Forum for Science, Industry and Business

Sponsored by:     3M 
Search our Site:

 

Guidelines for Sinusitis Agreed to by Allergists, Otolaryngologist - Head and Neck Surgeons

07.12.2004


Rhinosinusitis, the inflammation of the mucous membrane of the nose and sinuses, has increased in both prevalence and incidence. Health officials believe that this disorder, also known as sinusitis, causes significant physical symptoms, negatively affects quality of life, and can substantially impair daily functions. It is now estimated that rhinosinusitis affects approximately 31 million Americans each year.



Recognizing a need for evidence-based rhinosinusitis guidelines, five national societies,The American Academy of Allergy, Asthma and Immunology (AAAAI); The American Academy of Otolaryngic Allergy; The American Academy of Otolaryngology -- Head and Neck Surgery (AAO-HNS); The American College of Allergy, Asthma and Immunology; and the American Rhinologic Society convened a panel of 30 physicians from a wide range of disciplines to develop definitions of rhinosinusitis for clinical research, and suggest clinical trial designs for studies that would allow for more appropriate use of pharmacologic, immunologic, and surgical interventions.

For the clinician, existing definitions of the disease fail to describe all manifestations of rhinosinusitis. This is due, in part, to the numerous causes of rhinosinusitis, which can be viral, bacterial, fungal, allergic, and for some patients, of unknown origin. Rhinosinusitis can be acute or chronic (the latter defined by the Sinus and Allergy Health Partnership as “a group of disorders characterized by inflammation of the mucosa of the nose and paranasal sinuses of at least 12 weeks’ duration." (Otolaryngology Head and Neck Surgery, September 2003)). Other classes i.e., subacute, recurrent acute, acute exacerbation of chronic, community acquired bacterial, and nosocomial, have been used in medical literature.


“We believed that the lack of a consensus definition for chronic rhinosinusitis hampered efforts to conduct research studies or to attempt studies of medical treatment,” agreed Eli O. Meltzer, MD, a member of the AAAAI’s Sinusitis Committee and James Hadley, MD, Past President of both the AAOA and ARS.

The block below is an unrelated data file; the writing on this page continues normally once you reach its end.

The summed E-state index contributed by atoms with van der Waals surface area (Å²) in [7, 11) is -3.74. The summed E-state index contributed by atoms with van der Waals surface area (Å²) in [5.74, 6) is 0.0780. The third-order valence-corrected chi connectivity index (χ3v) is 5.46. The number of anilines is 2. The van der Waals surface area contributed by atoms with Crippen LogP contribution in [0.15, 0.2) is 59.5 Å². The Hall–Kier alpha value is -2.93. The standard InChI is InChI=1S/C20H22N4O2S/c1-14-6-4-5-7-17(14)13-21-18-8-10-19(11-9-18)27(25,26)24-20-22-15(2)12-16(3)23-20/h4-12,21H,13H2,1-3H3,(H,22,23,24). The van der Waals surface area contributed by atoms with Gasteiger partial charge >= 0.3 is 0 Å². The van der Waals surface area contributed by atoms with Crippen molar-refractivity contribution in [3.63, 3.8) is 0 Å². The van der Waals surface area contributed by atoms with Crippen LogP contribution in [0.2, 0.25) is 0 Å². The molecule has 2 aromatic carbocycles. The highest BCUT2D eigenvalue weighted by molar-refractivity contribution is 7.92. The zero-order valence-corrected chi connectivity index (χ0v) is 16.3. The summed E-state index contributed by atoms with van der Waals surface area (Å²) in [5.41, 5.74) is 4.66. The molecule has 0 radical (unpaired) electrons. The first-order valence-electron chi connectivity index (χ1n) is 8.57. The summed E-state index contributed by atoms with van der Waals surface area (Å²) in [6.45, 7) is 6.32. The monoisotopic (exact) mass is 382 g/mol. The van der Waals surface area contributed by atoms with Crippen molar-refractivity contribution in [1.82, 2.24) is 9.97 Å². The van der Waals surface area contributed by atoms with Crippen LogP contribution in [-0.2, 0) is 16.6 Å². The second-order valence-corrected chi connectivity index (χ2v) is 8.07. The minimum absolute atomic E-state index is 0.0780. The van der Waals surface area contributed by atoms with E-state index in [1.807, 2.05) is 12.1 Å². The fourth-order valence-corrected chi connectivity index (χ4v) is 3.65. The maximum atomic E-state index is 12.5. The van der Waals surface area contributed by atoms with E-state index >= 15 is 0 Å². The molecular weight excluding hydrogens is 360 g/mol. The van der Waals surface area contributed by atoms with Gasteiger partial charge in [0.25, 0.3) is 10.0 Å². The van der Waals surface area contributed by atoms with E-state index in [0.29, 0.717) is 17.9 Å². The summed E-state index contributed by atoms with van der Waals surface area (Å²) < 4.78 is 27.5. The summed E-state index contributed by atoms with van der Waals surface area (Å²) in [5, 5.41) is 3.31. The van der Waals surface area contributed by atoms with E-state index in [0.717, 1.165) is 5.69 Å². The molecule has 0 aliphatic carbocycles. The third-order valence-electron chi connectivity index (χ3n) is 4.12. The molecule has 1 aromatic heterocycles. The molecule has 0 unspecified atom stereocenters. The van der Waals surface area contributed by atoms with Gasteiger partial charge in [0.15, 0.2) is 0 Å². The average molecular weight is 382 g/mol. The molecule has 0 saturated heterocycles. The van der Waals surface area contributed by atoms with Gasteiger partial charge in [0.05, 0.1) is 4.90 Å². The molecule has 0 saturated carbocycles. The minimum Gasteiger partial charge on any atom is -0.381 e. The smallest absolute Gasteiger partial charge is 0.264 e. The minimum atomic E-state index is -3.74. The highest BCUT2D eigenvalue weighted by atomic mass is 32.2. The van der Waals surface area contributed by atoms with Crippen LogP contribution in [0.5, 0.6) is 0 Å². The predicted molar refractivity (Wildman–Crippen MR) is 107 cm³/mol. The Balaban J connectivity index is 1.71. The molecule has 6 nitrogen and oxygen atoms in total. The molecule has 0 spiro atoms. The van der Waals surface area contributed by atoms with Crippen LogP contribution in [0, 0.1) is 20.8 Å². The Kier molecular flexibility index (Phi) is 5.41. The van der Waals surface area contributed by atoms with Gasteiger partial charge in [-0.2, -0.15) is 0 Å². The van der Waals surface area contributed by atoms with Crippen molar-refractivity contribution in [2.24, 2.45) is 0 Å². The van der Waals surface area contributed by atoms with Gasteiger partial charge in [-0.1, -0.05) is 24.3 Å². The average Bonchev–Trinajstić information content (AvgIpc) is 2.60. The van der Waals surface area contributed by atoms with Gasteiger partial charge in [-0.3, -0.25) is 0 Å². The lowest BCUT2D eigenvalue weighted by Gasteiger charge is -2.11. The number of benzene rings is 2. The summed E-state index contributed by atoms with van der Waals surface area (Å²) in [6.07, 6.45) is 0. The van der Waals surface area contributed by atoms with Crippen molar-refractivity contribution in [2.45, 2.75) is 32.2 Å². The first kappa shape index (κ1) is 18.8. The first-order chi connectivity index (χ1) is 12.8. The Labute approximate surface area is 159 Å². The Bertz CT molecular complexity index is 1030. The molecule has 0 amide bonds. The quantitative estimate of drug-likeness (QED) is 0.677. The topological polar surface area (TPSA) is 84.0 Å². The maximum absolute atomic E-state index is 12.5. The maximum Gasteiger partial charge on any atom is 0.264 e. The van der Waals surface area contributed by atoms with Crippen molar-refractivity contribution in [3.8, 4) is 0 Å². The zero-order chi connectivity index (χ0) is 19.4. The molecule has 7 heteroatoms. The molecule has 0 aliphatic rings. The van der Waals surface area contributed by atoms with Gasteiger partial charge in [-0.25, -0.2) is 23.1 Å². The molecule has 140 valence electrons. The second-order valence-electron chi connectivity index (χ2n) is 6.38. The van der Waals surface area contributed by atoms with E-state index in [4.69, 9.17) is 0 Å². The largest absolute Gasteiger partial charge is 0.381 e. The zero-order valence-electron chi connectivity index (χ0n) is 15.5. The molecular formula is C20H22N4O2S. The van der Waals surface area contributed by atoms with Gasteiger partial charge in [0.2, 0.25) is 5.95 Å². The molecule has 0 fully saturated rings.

Their findings are provided in a supplement, “Rhinosinusitis: Establishing Definitions for Clinical Research and Patient Care,” published concurrently in the December 2004 editions of the Journal of Allergy & Clinical Immunology (JACI) http://www.mosby.com/jaci/ and Otolaryngology – Head and Neck Surgery (OTO-HNS) http://www.mosby.com/oto/. The corresponding author is Eli O. Meltzer, MD, Co-Director, Allergy and Asthma Medical Group and Research Center, San Diego, CA.

Findings: After two days of meeting, this panel was able to reach consensus (more than 80 percent of committee members) on definitions and clinical research strategies for acute (bacterial) rhinosinusitis, chronic rhinosinusitis without polyps, chronic rhinosinusitis with polyps, and allergic fungal rhinosinusitis. Other conclusions reached were:

* No one etiologic factor fully explains or adequately accounts for the pathologic manifestations and clinical differences found in rhinosinusitis. The inflammatory component of these disorders manifests as a mixed mononuclear inflammatory cell infiltrate with neutrophils predominating in acute disease and eosinophils predominating in most chronic disease.

* Chronic rhinosinusitis has a significant inflammatory component that may be caused simultaneously or independently by various factors. These include but are not restricted to the possible roles of: persistent infection as a factor in chronic rhinosinusitis including biofilms and “osteitis” (inflammation of the bone); allergy and other disorders of immunity; intrinsic factors of the upper airway; super antigens from Staphylococcus aureus in chronic rhinosinusitis with nasal polyps; colonizing fungi that induce and sustain eosinophilic inflammation; and metabolic perturbations such as aspirin sensitivity.

The panel agreed on consensus definitions for rhinosinusitis as applied to (1) acute presumed bacterial rhinosinusitis; (2) chronic rhinosinusitis without polyps; (3) chronic rhinosinusitis with polyps; and (4) classic allergic fungal rhinosinusitis. Additionally, initial proposals were made for clinical trial designs, including an outline of suggested subjective and objective assessments applicable to these studies.

Conclusions: The definitions and guidelines outlined in “Rhinosinusitis: Establishing Definitions for Clinical Research and Patient Care,” will be invaluable to physicians who diagnose and treat sinusitis and the clinicians and researchers responsible for developing and implementing appropriate clinical studies.

The work of this important consensus panel will serve as a catalyst for further research of this debilitating disorder. But the participants in this effort agree that 1) promoting more research on both acute and chronic rhinosinusitis is essential; 2) a better understanding of the cause of these diseases is needed; 3) study designs for the evaluation of potential therapeutic modalities for rhinosinusitis, as well as appropriate outcome studies must be carefully considered.